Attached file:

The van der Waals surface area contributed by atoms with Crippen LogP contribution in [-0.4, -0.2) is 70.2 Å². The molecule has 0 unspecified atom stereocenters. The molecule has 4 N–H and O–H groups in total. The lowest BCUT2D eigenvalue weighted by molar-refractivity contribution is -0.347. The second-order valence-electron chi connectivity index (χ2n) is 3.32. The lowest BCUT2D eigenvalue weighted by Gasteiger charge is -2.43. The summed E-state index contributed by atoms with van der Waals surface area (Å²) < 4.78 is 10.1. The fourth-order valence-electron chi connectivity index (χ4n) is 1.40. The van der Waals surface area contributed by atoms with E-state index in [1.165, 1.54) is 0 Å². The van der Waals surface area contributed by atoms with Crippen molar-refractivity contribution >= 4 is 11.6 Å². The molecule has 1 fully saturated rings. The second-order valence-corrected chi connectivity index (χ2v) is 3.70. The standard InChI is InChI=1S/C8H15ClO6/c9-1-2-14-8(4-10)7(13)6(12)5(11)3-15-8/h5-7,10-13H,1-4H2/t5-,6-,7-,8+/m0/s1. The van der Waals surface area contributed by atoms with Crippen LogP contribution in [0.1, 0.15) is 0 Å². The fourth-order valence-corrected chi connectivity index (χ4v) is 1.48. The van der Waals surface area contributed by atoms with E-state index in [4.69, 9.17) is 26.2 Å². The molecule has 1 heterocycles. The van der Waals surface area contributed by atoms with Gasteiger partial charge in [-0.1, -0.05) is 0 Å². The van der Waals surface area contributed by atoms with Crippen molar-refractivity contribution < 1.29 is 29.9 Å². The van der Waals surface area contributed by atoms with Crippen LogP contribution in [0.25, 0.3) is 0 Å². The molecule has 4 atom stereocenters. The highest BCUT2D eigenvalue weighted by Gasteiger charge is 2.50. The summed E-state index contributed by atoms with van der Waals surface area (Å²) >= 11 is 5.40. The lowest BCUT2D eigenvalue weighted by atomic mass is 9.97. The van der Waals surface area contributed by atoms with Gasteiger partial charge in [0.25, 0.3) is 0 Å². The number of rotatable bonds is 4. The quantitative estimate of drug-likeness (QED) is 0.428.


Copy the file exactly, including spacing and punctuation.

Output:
The van der Waals surface area contributed by atoms with Crippen LogP contribution in [-0.4, -0.2) is 70.2 Å². The molecule has 0 unspecified atom stereocenters. The molecule has 4 N–H and O–H groups in total. The lowest BCUT2D eigenvalue weighted by molar-refractivity contribution is -0.347. The second-order valence-electron chi connectivity index (χ2n) is 3.32. The lowest BCUT2D eigenvalue weighted by Gasteiger charge is -2.43. The summed E-state index contributed by atoms with van der Waals surface area (Å²) < 4.78 is 10.1. The fourth-order valence-electron chi connectivity index (χ4n) is 1.40. The van der Waals surface area contributed by atoms with E-state index in [1.165, 1.54) is 0 Å². The van der Waals surface area contributed by atoms with Crippen molar-refractivity contribution >= 4 is 11.6 Å². The molecule has 1 fully saturated rings. The second-order valence-corrected chi connectivity index (χ2v) is 3.70. The standard InChI is InChI=1S/C8H15ClO6/c9-1-2-14-8(4-10)7(13)6(12)5(11)3-15-8/h5-7,10-13H,1-4H2/t5-,6-,7-,8+/m0/s1. The van der Waals surface area contributed by atoms with Crippen LogP contribution in [0.1, 0.15) is 0 Å². The fourth-order valence-corrected chi connectivity index (χ4v) is 1.48. The van der Waals surface area contributed by atoms with E-state index in [4.69, 9.17) is 26.2 Å². The molecule has 1 heterocycles. The van der Waals surface area contributed by atoms with Gasteiger partial charge in [-0.1, -0.05) is 0 Å². The van der Waals surface area contributed by atoms with Crippen molar-refractivity contribution < 1.29 is 29.9 Å². The van der Waals surface area contributed by atoms with Crippen LogP contribution in [0.25, 0.3) is 0 Å². The molecule has 4 atom stereocenters. The highest BCUT2D eigenvalue weighted by Gasteiger charge is 2.50. The summed E-state index contributed by atoms with van der Waals surface area (Å²) >= 11 is 5.40. The lowest BCUT2D eigenvalue weighted by atomic mass is 9.97. The van der Waals surface area contributed by atoms with Gasteiger partial charge in [0.25, 0.3) is 0 Å². The number of rotatable bonds is 4. The quantitative estimate of drug-likeness (QED) is 0.428.